For example, the fastest and easiest way to do that is to get the seller to finance all, or part, of the transaction.

• Can the seller carry the down payment? Or the entire sale price, if you offered him full price?

For example, if you offered full price (\$290,000), could/would the seller finance 100% of the project, at say prime rate of 3.5%, fixed, for 10 years?

That would significantly reduce your annual debt service to \$15,626, or add \$1,630 to your projected bottom line of \$5,000.

• Could you offer more than \$290K, and still negotiate an interest rate that provides some cash flow?

If so, it would be a great ‘no down’ portfolio builder, that represented high-leverage, some cash flow, and yet without unnecessary risk.

Why not?

Meantime, what’s the return on ‘nothing down’ with an annual cash-flow of \$6,724?

Just food for thought. It’s amazing what terms can do for the bottom line of an otherwise ‘iffy’ deal, huh?

Hows that for bullet-point over-kill?

A NOI-before tax of \$422 is a little on the low side for a 7 unit. Generally you should shoot for \$100 per door. I believe the cash flow problem is due to the unfavorable loan terms. If you were to get a 30 year at a more reasonable interest rate of 5.75% then your payment would drop to \$1,204 and your monthly pre-tax NOI would be \$659 which is close enough for my requirements.

This could be a viable opportunity IF the rents reflect market rates in the area and IF the property is in good repair.

Why do you say the rents are too high?

I think this will bee more attractive if I can get better terms on the loan. Well have to look around.

How do you measure potential cash flow from laundry? \$20/door power month?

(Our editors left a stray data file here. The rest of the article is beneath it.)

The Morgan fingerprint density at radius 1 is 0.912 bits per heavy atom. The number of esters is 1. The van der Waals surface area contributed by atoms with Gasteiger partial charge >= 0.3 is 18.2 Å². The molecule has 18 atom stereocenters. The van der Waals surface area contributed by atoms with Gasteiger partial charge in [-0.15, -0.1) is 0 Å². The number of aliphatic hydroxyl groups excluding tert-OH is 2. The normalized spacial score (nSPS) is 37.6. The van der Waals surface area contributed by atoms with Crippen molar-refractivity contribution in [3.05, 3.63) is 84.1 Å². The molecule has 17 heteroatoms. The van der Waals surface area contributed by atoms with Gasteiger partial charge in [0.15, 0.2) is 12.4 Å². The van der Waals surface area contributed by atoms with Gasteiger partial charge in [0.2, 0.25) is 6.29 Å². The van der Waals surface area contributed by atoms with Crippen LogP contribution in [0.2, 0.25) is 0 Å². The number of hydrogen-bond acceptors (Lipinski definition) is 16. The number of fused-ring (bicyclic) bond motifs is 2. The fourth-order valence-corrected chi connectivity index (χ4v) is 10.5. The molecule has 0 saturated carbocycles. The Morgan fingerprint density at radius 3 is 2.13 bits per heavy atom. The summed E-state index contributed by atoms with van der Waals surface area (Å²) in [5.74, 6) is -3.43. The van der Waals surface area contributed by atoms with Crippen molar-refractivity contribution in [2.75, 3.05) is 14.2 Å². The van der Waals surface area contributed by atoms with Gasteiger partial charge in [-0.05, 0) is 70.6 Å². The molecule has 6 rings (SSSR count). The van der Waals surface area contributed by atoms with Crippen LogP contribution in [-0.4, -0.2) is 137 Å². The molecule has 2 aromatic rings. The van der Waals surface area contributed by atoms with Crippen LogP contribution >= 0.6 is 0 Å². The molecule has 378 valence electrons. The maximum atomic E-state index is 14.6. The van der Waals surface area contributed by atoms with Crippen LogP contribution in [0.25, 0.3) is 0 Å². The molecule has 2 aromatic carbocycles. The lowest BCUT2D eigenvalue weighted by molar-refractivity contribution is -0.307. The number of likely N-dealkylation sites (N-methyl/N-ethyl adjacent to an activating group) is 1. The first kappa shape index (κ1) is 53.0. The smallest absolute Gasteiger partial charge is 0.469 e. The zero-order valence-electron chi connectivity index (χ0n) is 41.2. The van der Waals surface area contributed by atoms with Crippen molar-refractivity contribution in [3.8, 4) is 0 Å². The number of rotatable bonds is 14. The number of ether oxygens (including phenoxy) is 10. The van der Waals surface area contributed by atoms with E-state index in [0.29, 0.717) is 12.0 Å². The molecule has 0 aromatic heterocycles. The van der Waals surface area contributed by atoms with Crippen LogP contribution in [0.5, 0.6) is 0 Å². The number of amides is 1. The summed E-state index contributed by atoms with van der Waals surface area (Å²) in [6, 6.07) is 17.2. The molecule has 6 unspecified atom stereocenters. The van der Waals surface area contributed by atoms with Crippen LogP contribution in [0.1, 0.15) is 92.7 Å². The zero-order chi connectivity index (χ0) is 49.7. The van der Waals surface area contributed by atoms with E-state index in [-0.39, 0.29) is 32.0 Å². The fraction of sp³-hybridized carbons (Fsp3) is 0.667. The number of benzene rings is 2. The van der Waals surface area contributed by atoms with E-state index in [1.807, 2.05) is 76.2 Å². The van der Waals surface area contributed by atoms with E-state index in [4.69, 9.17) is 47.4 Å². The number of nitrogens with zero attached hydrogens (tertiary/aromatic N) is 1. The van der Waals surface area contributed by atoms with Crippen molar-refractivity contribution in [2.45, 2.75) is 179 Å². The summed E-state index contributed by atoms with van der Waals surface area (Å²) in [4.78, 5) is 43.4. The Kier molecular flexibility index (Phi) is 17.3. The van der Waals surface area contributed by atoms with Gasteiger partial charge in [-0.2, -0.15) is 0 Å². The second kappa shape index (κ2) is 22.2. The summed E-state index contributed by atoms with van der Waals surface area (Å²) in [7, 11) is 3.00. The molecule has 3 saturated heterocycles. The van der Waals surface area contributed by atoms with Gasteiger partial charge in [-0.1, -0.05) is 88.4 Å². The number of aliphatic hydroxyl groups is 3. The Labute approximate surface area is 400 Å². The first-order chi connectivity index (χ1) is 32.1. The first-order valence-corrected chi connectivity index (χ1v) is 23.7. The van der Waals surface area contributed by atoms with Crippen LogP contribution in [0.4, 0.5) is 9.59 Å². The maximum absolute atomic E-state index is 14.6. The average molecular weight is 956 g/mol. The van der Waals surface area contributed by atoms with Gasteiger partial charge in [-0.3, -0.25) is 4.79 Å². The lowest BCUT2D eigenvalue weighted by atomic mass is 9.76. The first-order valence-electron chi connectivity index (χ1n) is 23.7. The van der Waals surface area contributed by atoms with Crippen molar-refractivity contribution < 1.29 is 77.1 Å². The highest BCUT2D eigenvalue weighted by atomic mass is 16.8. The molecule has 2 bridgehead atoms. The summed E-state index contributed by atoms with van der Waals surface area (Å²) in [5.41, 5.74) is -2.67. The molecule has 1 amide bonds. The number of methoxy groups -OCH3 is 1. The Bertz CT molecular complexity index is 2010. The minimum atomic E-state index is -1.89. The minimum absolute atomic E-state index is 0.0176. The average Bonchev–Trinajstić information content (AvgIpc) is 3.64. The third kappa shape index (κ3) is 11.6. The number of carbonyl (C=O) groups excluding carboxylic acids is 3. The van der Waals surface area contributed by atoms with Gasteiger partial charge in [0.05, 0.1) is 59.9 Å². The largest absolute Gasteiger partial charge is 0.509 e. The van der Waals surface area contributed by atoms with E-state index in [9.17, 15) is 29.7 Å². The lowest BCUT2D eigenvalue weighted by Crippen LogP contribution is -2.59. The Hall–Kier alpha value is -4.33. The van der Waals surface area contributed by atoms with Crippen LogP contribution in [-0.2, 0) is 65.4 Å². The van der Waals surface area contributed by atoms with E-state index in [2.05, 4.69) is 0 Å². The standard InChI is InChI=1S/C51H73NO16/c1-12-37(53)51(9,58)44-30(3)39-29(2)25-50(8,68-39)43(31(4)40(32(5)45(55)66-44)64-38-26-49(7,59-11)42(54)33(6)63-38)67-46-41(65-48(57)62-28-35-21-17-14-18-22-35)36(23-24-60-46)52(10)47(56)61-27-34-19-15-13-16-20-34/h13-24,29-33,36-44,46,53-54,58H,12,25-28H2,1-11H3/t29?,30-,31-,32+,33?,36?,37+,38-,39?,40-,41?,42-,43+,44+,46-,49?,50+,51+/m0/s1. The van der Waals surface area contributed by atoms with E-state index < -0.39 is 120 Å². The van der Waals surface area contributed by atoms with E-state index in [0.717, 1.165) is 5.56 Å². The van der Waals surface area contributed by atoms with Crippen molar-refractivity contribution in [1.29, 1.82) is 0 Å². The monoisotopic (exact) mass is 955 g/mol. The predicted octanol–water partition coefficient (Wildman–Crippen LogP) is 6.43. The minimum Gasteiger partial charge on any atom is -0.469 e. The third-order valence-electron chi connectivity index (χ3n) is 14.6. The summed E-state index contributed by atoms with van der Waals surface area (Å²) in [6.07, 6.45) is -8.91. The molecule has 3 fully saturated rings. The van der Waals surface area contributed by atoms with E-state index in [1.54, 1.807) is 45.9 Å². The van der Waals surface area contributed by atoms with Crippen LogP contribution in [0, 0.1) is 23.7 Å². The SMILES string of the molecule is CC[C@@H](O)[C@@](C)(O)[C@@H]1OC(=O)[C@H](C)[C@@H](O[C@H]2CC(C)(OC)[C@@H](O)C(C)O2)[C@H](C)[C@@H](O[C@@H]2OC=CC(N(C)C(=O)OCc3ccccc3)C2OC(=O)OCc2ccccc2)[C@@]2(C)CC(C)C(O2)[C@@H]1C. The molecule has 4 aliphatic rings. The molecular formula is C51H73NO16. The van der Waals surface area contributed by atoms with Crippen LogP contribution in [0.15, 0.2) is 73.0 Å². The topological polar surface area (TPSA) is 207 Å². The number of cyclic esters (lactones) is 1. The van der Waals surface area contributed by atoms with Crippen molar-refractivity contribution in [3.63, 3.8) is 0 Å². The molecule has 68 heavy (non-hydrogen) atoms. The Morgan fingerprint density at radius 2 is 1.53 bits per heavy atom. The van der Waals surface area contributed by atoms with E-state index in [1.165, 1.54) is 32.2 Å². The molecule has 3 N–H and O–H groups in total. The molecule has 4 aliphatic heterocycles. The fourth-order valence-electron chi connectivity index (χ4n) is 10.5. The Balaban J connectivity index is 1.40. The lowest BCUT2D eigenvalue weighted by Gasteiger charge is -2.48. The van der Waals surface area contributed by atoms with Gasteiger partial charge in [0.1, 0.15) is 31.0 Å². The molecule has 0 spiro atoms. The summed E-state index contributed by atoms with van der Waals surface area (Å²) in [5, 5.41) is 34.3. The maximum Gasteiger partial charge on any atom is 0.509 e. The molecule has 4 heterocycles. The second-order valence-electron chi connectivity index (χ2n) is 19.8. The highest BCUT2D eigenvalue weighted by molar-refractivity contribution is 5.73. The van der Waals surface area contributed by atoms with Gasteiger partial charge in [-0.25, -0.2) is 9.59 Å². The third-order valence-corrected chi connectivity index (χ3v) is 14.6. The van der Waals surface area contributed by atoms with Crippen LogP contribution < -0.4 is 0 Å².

If the vacancy/credit losses are coming in above, or below, 5%, you’re losing money.

Vacancy is above 5%, the rents are too high. Below 5%, the rents are too low.

Meantime, several things can influence the vacancy and credit loss figures, all things being equal, and you don’t own units next to an exposed, sewage processing plant…

It can be the sheer number of turnovers. And/or it can be the length of time it takes you to lease up vacant units (for any number of reasons).

Bottom line: You want to achieve a 95% occupancy rate, which represents the most profitable, if not optimum “operating temperature.”

The following link should help figure vacancy factors on any size building, over 12 months, and also give you a clue on how to figure a rolling average, once you’ve got at least 12 months of data.

http://www.mpmlex.com/vacancy_rate.htm

Laundry and vending income goes up and down with the vacancy rate, and needs to be included in the Gross Scheduled Income for analysis purposes.

I could say MUCH more, but I would be writing a book.

What I will do, is recommend a book. It’s a property management book, that I own several copies of, written by John Reed, called How to Manage Residential Property for Maximum Cash Flow.

This is a must-have resource for your professional library, and is my property management Bible. It’s not cheap, but it will save make you LOTS of money.

It’s been required reading of each of my apartment managers, and should be for anyone you want managing your income properties.

I get nothing by recommending it, and I don’t recommend anything else this guy writes, for what it’s worth.

http://www.johntreed.com/HTMRP.html

Gotcha, thanks for all the input. I will check out that book as well.

My last response to an earlier suggestion regarding going seller financing is that seller motivation is to cash out this property (and his others) to go into a new large development project. Not sure if this is true or not, but, it does eliminate the seller finanCing option.